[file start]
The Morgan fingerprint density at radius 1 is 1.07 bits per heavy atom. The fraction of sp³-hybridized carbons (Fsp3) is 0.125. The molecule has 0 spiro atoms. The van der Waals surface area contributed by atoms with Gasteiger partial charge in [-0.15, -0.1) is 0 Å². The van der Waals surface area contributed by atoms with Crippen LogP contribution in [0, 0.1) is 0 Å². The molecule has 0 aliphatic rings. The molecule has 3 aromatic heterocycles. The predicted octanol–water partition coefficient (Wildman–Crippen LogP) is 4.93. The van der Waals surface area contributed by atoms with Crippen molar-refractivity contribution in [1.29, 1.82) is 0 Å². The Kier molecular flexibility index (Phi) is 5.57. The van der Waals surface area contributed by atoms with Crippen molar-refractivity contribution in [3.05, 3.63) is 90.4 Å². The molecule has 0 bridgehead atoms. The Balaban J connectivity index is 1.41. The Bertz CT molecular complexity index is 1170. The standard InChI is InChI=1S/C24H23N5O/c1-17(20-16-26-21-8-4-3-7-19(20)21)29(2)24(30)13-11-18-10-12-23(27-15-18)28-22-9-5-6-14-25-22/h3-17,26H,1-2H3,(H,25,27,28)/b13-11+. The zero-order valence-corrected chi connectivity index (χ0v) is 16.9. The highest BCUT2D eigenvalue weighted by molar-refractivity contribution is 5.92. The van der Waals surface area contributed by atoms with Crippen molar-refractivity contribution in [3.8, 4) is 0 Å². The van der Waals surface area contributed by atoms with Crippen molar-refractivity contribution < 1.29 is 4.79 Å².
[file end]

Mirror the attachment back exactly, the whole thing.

The Morgan fingerprint density at radius 1 is 1.07 bits per heavy atom. The fraction of sp³-hybridized carbons (Fsp3) is 0.125. The molecule has 0 spiro atoms. The van der Waals surface area contributed by atoms with Gasteiger partial charge in [-0.15, -0.1) is 0 Å². The van der Waals surface area contributed by atoms with Crippen LogP contribution in [0, 0.1) is 0 Å². The molecule has 0 aliphatic rings. The molecule has 3 aromatic heterocycles. The predicted octanol–water partition coefficient (Wildman–Crippen LogP) is 4.93. The van der Waals surface area contributed by atoms with Crippen molar-refractivity contribution in [1.29, 1.82) is 0 Å². The Kier molecular flexibility index (Phi) is 5.57. The van der Waals surface area contributed by atoms with Crippen molar-refractivity contribution in [3.05, 3.63) is 90.4 Å². The molecule has 0 bridgehead atoms. The Balaban J connectivity index is 1.41. The Bertz CT molecular complexity index is 1170. The standard InChI is InChI=1S/C24H23N5O/c1-17(20-16-26-21-8-4-3-7-19(20)21)29(2)24(30)13-11-18-10-12-23(27-15-18)28-22-9-5-6-14-25-22/h3-17,26H,1-2H3,(H,25,27,28)/b13-11+. The zero-order valence-corrected chi connectivity index (χ0v) is 16.9. The highest BCUT2D eigenvalue weighted by molar-refractivity contribution is 5.92. The van der Waals surface area contributed by atoms with Crippen molar-refractivity contribution in [3.8, 4) is 0 Å². The van der Waals surface area contributed by atoms with Crippen molar-refractivity contribution < 1.29 is 4.79 Å².